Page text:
A few weeks ago I reached out to AirStone to see if they would be willing to partner with me on our fireplace design. I was SO excited when they said yes!
I knew it would be the perfect product for us because I had been told by our builder and my engineer of a husband that the structure of our house wouldn’t support the weight of an entire wall of real stone, like I originally wanted. The living room is in the middle of the house, so this fireplace is on an interior wall sitting over the middle of our open basement. It just doesn’t have enough structural support for that much weight in one spot, not to mention that there was no way real stone was going to fit in the budget.
AirStone weighs 75% less than real stone, but you honestly can’t tell the difference just by looking at it. The texture is rough and it is cool to the touch, just like real stone, it just weighs a lot less. Plus, it is made out of 80% recycled materials and it is super easy to install, as you will see in a minute. AND it’s very reasonably priced.
The first thing we did was install the flagstone hearth.
I also painted the walls behind the AirStone a dark color at the recommendation of one of our contractors, who had worked with this product before.
We used the online calculator to figure out how much we would need. There are flat edge, natural edge (for edges that will show in the finished product, like the sides of our fireplace wall), and corner pieces available. We needed some of each for this project. We also needed two buckets of the adhesive. We placed our order online for pickup at our local Lowes and I picked up our supplies the next day.
One of the hardest parts was getting started. We were a little overwhelmed because it seemed like a giant jigsaw puzzle.
Our contractor was there and he gave us a few tips and told us how he would usually install a product like this.
Once we got up the courage to get started, it wasn’t hard at all.
Just use a putty knife to spread the adhesive on the stone like you are frosting a cupcake or buttering a piece of toast, then stick the stone on the wall.
It’s really important to clean the front of the stone right away if you accidentally get some adhesive on it! That is some strong stuff and it dries pretty quickly, but I really appreciated that the smell wasn’t noticeable. We were doing this project with our kids in the house and no one complained at all, not even Nicholas, who has some sensory issues and is very sensitive to smells.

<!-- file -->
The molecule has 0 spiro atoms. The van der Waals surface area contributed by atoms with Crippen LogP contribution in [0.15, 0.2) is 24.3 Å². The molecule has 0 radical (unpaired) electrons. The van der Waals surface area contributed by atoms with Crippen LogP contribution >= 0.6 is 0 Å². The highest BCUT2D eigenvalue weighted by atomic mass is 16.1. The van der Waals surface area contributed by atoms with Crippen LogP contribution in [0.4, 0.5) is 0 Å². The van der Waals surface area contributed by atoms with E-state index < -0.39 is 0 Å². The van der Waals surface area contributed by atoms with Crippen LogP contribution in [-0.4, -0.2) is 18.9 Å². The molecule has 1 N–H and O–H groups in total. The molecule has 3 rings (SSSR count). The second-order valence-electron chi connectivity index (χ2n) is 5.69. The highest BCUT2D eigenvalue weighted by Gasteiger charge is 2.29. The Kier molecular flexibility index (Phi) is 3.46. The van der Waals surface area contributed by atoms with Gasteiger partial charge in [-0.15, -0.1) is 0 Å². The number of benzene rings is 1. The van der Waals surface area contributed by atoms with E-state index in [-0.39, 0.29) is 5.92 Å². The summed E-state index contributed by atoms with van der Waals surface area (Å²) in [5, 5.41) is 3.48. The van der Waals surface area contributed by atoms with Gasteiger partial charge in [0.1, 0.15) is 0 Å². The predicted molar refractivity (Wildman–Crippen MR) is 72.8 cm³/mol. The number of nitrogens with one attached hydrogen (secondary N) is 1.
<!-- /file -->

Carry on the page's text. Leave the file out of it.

We started working up each side, using a pocket level to make sure we were keeping our lines as straight as possible. We used painters tape and cardboard to protect the fireplace insert.
If we needed to cut a piece we would take it outside and cut it with a hacksaw. This worked fine, but Eddie said it would have been much faster if we could have used his angle grinder. Unfortunately, a lot of our tools are still in storage. It does make a lot of dust, so I recommend doing it outside if you can.
Under the hearthstone we used the corner pieces. We had to buy a whole box just for six pieces. I wish they sold these pieces individually.
We used 1/2″ strips of plywood to keep the stones on the hearth slightly up off the floor so that there is a gap for the carpet, which will be installed in about two weeks.
When we got to the top of the fireplace insert, we had to cut vertical supports so that the stones wouldn’t side down before the adhesive set, due to gravity.
One quick tip: We used small pieces ripped right from the AirStone box as spacers to keep our stones level. It saved us a lot of frustration.
We had been warned by someone who had used this product before that it was difficult to keep level, especially once you get to the top. We found this to be true as well.
The last three stones were definitely the hardest!
We still have some caulking to do around the gas fireplace insert and scrape off the drywall mud that accidentally was spread onto it. (I have to admit I’m more than a little irritated about that because there are also two large scratches on it from where someone tried to scape off the mud.)
Overall, I’m really happy with the finished product!
We will be making a nice big, chunky mantle within the next few weeks and the painter is starting TODAY.
Only about three weeks until our projected finish date!
UPDATE: See our finished fireplace and how to build a floating fireplace mantle:
Thanks to AirStone for sponsoring this project! I was provided with the materials to complete this project. All opinions are my own.